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Each June since 2017, CognitionX, a London-based market research and conference business, has hosted one of the world’s largest annual gatherings devoted to the impact of artificial intelligence and other new technologies on society and business.
Last year, more than 20,000 people attended the three-day CogX “festival of A.I. and emerging technology” in London’s King Cross district, where they listened to 687 speakers participating in talks and panel discussions held on 12 different stages.
But how do you hold such a massive gathering in the midst of a pandemic? “We looked into it,” Charlie Muirhead, the serial technology entrepreneur who is CognitionX’s founder and chief executive officer, says. “We prepared a full health and safety plan of what would have been required to hold it this year as a physical event, with social distancing. But the conclusion was: We couldn’t do it.”
This became especially apparent, Muirhead says, after the U.K. government announced that while it was beginning to ease the country’s lockdown, non-essential businesses would not be allowed to resume operation until mid-June, while hospitality businesses—such as bars and restaurants—would not be allowed to reopen until July at the earliest.
Muirhead and his CogX team debated whether to postpone the event until later in the year. But they worried about scheduling clashes with other local tech-related events, such as London Tech Week, that have also been shifted from the summer to the autumn.
In the end, CogX decided to move online as a virtual event. Plenty of other companies with events businesses, including Fortune, have tried to hold virtual events. But CogX’s ambitions, in terms of the number of participants and how closely it wanted the digital experience to mimic its past live events, were unique.
In fact, CogX planned to expand both the number of attendees—catering to an online audience of up to 50,000 people—and the amount of content in the festival. This year’s CogX, which kicks off in London on Monday morning, will feature 18 different virtual “stages” and 324 hours of simultaneous programming on topics ranging from the future of work to technology and ethics to cybersecurity.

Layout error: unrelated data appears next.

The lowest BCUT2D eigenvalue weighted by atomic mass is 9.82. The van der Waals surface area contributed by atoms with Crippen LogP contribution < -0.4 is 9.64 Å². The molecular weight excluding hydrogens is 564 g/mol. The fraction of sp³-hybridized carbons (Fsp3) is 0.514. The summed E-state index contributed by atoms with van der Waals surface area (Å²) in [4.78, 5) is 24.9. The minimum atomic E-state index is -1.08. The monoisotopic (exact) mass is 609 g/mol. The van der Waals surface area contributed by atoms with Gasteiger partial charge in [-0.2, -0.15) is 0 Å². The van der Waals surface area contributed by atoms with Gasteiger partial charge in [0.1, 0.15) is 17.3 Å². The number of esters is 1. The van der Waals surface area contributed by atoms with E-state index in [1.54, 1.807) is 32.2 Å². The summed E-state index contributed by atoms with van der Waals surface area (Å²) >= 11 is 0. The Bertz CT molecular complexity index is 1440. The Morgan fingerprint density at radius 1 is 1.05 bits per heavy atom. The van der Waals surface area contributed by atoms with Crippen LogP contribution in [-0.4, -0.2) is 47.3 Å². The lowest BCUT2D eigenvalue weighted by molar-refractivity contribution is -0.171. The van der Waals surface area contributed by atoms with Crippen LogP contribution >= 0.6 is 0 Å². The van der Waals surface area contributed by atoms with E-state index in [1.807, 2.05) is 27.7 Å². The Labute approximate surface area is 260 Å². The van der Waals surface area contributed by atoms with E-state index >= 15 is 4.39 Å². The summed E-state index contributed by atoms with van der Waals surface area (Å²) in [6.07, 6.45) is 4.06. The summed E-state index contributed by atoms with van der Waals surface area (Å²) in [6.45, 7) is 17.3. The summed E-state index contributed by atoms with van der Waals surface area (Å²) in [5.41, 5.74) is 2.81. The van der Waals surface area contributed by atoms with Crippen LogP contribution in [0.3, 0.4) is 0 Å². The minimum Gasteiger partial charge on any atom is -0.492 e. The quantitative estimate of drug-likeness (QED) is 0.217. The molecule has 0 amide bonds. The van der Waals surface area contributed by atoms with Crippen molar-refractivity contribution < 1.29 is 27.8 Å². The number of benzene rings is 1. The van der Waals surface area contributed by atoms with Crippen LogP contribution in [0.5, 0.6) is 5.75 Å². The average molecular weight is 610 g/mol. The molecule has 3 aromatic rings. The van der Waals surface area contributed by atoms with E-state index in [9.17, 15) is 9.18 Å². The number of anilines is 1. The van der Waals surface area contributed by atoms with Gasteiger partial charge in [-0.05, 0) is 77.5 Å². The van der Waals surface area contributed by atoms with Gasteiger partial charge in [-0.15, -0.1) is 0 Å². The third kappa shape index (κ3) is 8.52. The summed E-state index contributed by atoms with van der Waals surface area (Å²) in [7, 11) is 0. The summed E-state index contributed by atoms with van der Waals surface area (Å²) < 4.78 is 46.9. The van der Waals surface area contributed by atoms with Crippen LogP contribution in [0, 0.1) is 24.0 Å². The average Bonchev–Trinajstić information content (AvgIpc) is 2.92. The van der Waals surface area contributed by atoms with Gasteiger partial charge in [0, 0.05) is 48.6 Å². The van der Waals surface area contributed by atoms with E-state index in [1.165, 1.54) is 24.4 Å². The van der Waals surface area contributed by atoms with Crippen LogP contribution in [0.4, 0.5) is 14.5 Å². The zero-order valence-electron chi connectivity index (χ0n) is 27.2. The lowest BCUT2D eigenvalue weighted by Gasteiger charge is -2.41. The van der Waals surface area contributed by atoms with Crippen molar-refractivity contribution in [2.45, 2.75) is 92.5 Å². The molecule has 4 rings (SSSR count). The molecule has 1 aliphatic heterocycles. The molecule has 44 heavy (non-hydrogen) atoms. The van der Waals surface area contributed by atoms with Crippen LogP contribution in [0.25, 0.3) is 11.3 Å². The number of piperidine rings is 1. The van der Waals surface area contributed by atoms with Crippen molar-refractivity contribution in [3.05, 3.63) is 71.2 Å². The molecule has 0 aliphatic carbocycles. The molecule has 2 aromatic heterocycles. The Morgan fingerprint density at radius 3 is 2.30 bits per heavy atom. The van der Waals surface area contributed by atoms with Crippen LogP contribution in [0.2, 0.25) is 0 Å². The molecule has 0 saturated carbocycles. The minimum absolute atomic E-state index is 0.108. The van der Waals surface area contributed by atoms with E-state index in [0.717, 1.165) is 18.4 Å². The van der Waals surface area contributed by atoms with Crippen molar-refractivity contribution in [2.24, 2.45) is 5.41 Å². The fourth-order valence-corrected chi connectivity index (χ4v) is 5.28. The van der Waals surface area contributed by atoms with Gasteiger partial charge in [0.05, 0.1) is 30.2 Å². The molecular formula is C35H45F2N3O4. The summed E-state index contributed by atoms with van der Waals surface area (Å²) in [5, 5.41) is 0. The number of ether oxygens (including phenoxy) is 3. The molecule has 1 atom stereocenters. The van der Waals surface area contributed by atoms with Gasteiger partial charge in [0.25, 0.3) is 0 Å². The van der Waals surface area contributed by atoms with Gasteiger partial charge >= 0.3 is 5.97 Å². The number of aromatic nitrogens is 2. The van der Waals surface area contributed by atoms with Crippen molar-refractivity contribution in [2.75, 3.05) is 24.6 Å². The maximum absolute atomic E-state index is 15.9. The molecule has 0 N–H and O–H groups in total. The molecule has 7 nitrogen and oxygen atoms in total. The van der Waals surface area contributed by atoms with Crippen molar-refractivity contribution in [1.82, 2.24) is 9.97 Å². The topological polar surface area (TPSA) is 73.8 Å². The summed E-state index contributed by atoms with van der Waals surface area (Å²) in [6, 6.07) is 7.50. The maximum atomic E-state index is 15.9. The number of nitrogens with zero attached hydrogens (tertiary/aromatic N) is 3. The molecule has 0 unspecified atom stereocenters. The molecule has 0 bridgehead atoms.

“If we were going to do it, we wanted to do it big,” Muirhead says, noting that CogX has already livestreamed the festival for the past few years, enabling it to build a global audience.
Fulfilling this ambition has required CogX to create a bespoke virtual summit platform by integrating six different pre-existing livestreaming and digital conference software programs into a single front-end user interface. “Suffice it to say, there was no off-the-shelf solution that could do all of this,” Muirhead says.
The end result is, he says, is an attempt to recreate—as much as possible—the kinds of networking opportunities and interactions that physical, live events offer.
This year’s CogX includes a virtual expo where participants meet with representatives from technology companies, along with virtual one-on-one meetings that participants will be able to schedule through the conference platform. There will also be about 100 different side events, hosted by CogX’s sponsors and partners, that will take place on the CogX software platform over the course of the three days.
CogX has developed an A.I.-powered matchmaking system that recommends to attendees others whom they might benefit from connecting with during the festival. The conference is also offering a concierge service that will help book meetings for attendees, for an additional fee.
CogX created a tiered pricing scheme, ranging from some free tickets that people can apply for online, to a premium Global Leadership Summit pass, which attendees have to apply for and which provides access to a separate “festival within the festival.” This Summit is aimed at C-suite executives, startup entrepreneurs, government officials, non-profit leaders, and prominent academics, Muirhead says. The talks and discussions for these 4,500 passholders will be held according to the Chatham House Rule, meaning no one can be quoted by name, in order to facilitate as candid and open a dialogue as possible, he says.
CogX chose “How do we get the next 10 years right?” as the theme of this year’s festival. That theme was broad enough to encompass a range of global challenges, from the coronavirus pandemic to climate change, Muirhead explains. And while CogX began focused largely on artificial intelligence, the conference has been broadening its agenda to take in the impact of technology on society overall.
Former U.S. Secretary of State John Kerry will be headlining the festival with a keynote address on Monday. Other speakers are set to include former U.K. Prime Minister Tony Blair and former U.S. Ambassador to the UN Samantha Power. There will also be prominent venture capitalists, such as Skype co-founder Niklas Zennstrom, and Nicola Mendelsohn, who is Facebook’s vice president for Europe, the Middle East and Africa.
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